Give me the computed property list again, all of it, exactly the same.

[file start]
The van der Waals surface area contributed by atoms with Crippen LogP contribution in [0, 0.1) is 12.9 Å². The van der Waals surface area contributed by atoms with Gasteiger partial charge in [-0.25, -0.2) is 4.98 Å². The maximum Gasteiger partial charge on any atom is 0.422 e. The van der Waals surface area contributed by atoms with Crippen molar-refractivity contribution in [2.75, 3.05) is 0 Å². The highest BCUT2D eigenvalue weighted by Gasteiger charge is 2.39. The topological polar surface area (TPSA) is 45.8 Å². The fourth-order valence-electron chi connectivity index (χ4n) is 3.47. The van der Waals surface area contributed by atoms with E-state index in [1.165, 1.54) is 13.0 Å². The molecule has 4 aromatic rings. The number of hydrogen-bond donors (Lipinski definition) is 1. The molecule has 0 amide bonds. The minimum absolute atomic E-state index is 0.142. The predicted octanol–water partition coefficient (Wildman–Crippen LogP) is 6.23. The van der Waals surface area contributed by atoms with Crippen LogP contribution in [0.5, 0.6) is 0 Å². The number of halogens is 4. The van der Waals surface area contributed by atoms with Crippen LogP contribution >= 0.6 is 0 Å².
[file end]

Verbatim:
The van der Waals surface area contributed by atoms with Crippen LogP contribution in [0, 0.1) is 12.9 Å². The van der Waals surface area contributed by atoms with Gasteiger partial charge in [-0.25, -0.2) is 4.98 Å². The maximum Gasteiger partial charge on any atom is 0.422 e. The van der Waals surface area contributed by atoms with Crippen molar-refractivity contribution in [2.75, 3.05) is 0 Å². The highest BCUT2D eigenvalue weighted by Gasteiger charge is 2.39. The topological polar surface area (TPSA) is 45.8 Å². The fourth-order valence-electron chi connectivity index (χ4n) is 3.47. The van der Waals surface area contributed by atoms with E-state index in [1.165, 1.54) is 13.0 Å². The molecule has 4 aromatic rings. The number of hydrogen-bond donors (Lipinski definition) is 1. The molecule has 0 amide bonds. The minimum absolute atomic E-state index is 0.142. The predicted octanol–water partition coefficient (Wildman–Crippen LogP) is 6.23. The van der Waals surface area contributed by atoms with Crippen LogP contribution in [0.5, 0.6) is 0 Å². The number of halogens is 4. The van der Waals surface area contributed by atoms with Crippen LogP contribution >= 0.6 is 0 Å².